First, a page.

Investigations into the effects of a vibrating meniscus on the characteristics of drop formation Public Deposited

http://ir.library.oregonstate.edu/concern/graduate_thesis_or_dissertations/cj82kb54w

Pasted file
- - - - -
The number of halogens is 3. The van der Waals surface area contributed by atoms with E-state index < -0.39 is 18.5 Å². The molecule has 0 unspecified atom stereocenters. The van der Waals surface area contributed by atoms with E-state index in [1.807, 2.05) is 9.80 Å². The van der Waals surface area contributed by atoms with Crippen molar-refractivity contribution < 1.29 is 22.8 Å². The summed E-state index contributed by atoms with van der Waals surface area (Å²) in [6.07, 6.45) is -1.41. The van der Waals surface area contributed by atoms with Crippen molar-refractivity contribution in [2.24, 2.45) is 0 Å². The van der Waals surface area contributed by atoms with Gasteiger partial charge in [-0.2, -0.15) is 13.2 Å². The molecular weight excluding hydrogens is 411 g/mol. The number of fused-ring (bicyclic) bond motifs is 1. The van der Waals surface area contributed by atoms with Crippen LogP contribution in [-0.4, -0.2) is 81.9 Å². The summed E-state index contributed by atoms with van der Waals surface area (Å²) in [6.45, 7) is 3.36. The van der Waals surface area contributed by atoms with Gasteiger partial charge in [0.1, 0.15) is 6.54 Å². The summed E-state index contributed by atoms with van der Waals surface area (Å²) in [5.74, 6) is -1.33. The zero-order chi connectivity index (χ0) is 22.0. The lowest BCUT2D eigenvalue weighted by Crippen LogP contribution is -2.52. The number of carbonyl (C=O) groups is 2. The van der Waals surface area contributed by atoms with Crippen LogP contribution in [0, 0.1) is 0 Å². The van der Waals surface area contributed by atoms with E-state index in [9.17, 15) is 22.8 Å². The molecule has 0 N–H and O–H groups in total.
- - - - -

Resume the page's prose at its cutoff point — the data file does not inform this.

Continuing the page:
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  • As drop-on-demand (DOD) applications continue to gain ground in desktop inkjet-printing, 3D printing, fluid mixing, and other areas the demand for higher frequency operations are beginning to push against the current physical boundaries in DOD technology. The current research is exploring the possibility of controlling drop volume and velocity at high frequency ranges where meniscus vibrations can occur between drop formations and affect drop formation characteristics. A periodic voltage is applied to a piezoelectric disk in order to generate pressure fluctuations in a single nozzle droplet generator, causing the fluid meniscus at the nozzle to vibrate. A single stronger pulse is then superimposed over the periodic waveform at different phases in order to drive drop ejection. The characteristics of the resulting drop, specifically the volume and velocity, are experimentally measured using a high speed camera with precise timing control. The results of these experiments are then compared to a lumped element model (LEM) developed for the droplet generator geometry used. Within the LEM model framework, special attention was given to the definition of a novel method by which one can measure drop volume within an electroacoustic circuit and also allow meniscus dynamics to affect present and future drop formations. Experimental results indicate a strong dependence of both drop volume and drop velocity on the phase of the vibrating meniscus at the start of drop formation. Positive meniscus displacements and momentums resulted in large drop volumes and velocities while negative displacements could reduce drop volume or altogether eliminate drop formation. Specifically, positive displacements and momentum of a vibrating meniscus could lead to drop volumes approximately 50% larger than the original drop volume without a vibrating meniscus. Meanwhile, negative meniscus displacements and momentums were shown to have the ability to completely prevent drop formation. Additional potential for drop characteristic control with a vibrating meniscus is discussed alongside observations on the stabilizing affect the vibrating meniscus appears to have on drop velocity as a function of time. Also, flow visualization of the drop formation is provided to demonstrate the added affect the meniscus vibrations have on the drop shapes and break-off profiles. The LEM model presented demonstrates qualitative agreement with the experimental model, but fails to quantitatively predict drop volumes. Sources of error for the LEM model and potential improvements are discussed.
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